Most items were 10 or 15 yuan ($1.60 – $2.40) and I think the most expensive thing we bought all evening was the fried scorpions for 25 yuan. The scorpions were for me, because I’d been challenged by my barber back in Tucson to eat a scorpion on a stick. (I sent him this photo as proof.) They were quite tasty and now I wish I’d also tried the fried grasshoppers.  Another favorite was a huge sort of scallion pancake with egg that Eleanor ordered and we all shared.  My favorite thing was a whole fish on a stick, about 10 inches long, fried and sprinkled with spices. Absolutely delicious, but it took a while to work around the little bones.

You don’t forget a meal like that quickly, either.

In Seoul, South Korea, our host Sungsoo took us for Korean barbecue. You can get something like that in the US, but it’s really great the way they do it in Korea. The meal starts with the waiter bringing over some damp towels and a huge array of small dishes.  Our table was covered with kimchee with octopus, seaweed salad, green salad, marinated onion salad, hot bean paste, cellophane noodles, and some green vegetables in a red broth.  Sungsoo ordered two kinds of beef for the barbecue, plain and marinated.

After the table is packed to the very edges with all the side dishes, the waiter brings over a steel bin with hot coals, which are dumped into the stove at the center of the table.  A small hood hanging from the ceiling collects the smoke. The waiter brings over the beef, which is sliced thin, and cuts it up into bite-sized pieces with kitchen scissors. These go on the fire, and the waiter returns periodically to turn them over and cut more beef. As patron, your only job at first is to eat the beef and side dishes in any combination you like, perhaps smearing a little hot bean paste on the beef and rolling it in a lettuce leaf. The waiter returns less frequently as you get the hang of grilling the beef yourself, but the side dishes get replaced whenever you ask for more.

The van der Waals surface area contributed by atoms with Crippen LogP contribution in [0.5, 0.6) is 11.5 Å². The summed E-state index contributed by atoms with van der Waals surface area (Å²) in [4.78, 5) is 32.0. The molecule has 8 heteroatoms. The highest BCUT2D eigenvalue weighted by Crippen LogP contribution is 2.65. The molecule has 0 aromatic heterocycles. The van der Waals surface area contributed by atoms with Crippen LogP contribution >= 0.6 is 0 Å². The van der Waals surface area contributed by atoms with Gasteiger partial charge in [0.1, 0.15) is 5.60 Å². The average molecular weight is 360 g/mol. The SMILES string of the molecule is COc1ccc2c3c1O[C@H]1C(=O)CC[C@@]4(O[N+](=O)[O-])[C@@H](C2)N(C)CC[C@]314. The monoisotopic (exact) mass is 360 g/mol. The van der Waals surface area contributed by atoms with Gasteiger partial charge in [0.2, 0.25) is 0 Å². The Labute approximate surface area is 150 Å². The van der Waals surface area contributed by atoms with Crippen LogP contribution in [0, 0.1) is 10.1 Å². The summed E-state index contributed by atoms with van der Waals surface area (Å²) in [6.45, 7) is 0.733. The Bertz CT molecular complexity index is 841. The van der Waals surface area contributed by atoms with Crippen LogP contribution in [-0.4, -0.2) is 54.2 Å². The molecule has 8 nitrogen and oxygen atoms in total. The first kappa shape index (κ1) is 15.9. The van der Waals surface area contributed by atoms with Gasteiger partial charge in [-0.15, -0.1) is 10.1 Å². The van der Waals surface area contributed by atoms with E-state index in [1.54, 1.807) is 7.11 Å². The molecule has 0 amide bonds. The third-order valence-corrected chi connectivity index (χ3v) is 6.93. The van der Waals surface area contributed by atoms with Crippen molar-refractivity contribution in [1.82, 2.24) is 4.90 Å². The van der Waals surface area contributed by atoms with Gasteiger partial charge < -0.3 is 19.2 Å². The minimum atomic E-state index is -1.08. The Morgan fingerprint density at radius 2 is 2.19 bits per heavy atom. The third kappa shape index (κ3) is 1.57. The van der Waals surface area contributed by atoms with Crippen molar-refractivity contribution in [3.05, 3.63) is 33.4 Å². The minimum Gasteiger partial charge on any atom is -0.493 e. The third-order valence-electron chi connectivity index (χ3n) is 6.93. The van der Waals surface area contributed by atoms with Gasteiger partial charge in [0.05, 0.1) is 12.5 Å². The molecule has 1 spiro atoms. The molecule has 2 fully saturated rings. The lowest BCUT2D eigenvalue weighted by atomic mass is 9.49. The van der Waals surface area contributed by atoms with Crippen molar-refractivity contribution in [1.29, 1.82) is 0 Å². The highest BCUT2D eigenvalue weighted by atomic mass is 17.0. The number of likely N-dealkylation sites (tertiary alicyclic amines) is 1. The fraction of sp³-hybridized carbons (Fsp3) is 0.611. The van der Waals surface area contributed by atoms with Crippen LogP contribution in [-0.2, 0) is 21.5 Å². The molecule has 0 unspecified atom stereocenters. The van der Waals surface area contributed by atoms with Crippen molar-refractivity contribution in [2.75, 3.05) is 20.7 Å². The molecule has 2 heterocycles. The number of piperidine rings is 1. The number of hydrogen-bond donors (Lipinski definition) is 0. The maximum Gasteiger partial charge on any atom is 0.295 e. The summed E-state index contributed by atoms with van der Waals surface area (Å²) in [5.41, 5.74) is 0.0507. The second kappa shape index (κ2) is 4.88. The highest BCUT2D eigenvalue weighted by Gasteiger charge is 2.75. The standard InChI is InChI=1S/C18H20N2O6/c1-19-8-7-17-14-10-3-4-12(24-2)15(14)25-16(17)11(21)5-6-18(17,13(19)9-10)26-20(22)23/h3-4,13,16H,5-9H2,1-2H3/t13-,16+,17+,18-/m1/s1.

Sungsoo felt we should have the full experience, so after we’d cleared most of the table he ordered cold noodles in broth with rice vinegar and hot mustard. The broth was so cold it had chunks of ice in it, another thing we’d never experienced.  It reminded me of eating maple sugar on snow as a kid. It was all wonderful.

We liked the Korean barbecue so much that we had it again the next day on our own.  Thanks to Sungsoo’s lesson the day before, we were able to navigate the process by ourselves, even though each restaurant does it a little differently and our resident Korean translator (Emma) only knows the words that she needed to learn for karate class. This made the second meal nearly as memorable as the first.

Finally, in Japan we had one meal that really stood out over all the others in Japan. It’s an expensive country, and it was a daily struggle to find restaurants that wouldn’t blow the budget. On our final day in Yokohama we discovered a noodle place that was buried in the lower level of a shopping center. I loved this place. We were seated at a large rectangular table with eight other diners, all Japanese. In front of us were containers with chopsticks, kimchi, pickled ginger, sauces, and a large jug of cold tea. We each picked out a noodle bowl and we ordered sides of rice and dumplings to share.

It was fantastic. I wish I could go back. The noodle bowls came topped with a melange of floating spices like nothing I’ve ever had before. The iced tea had a certain astringency and flavor that was the perfect complement to the spicy broth in our bowls. The dumplings were perfect: not greasy or bland, but lively and fresh. I peeked over at the other diners at our table to get some hints about the proper slurping etiquette, and then we dug in with our chopsticks. While we ate, a huge line began to form outside. Apparently we had found the good place to get lunch, and arrived just in time.  The bill was about $26 for all three of us. Considering prices in Japan I would have considered it a bargain at twice the price.

So you see what I mean.  There was a KFC and Starbucks on every corner in China, but any meal we had there would have been a non-event.  We were traveling to find something different and exciting. Choosing to push your own boundaries in any way is a path to growth (even if you hate the result, you’ve learned something). Expanding your food resumé is one of the most rewarding and memorable ways you can do it.

How does this relate to Airstream?  Well, one of the great things about traveling by RV is that you can prepare your own meals.  But sometimes it’s also the worst thing, because it is so seductive to cozy up inside and miss out on the fresh experiences outside your door. Once in a while, it’s important to get out of the comfortable bubble that your motorhome or travel trailer allows, and have a taste of something else. I predict the successes will far outweigh the disappointments.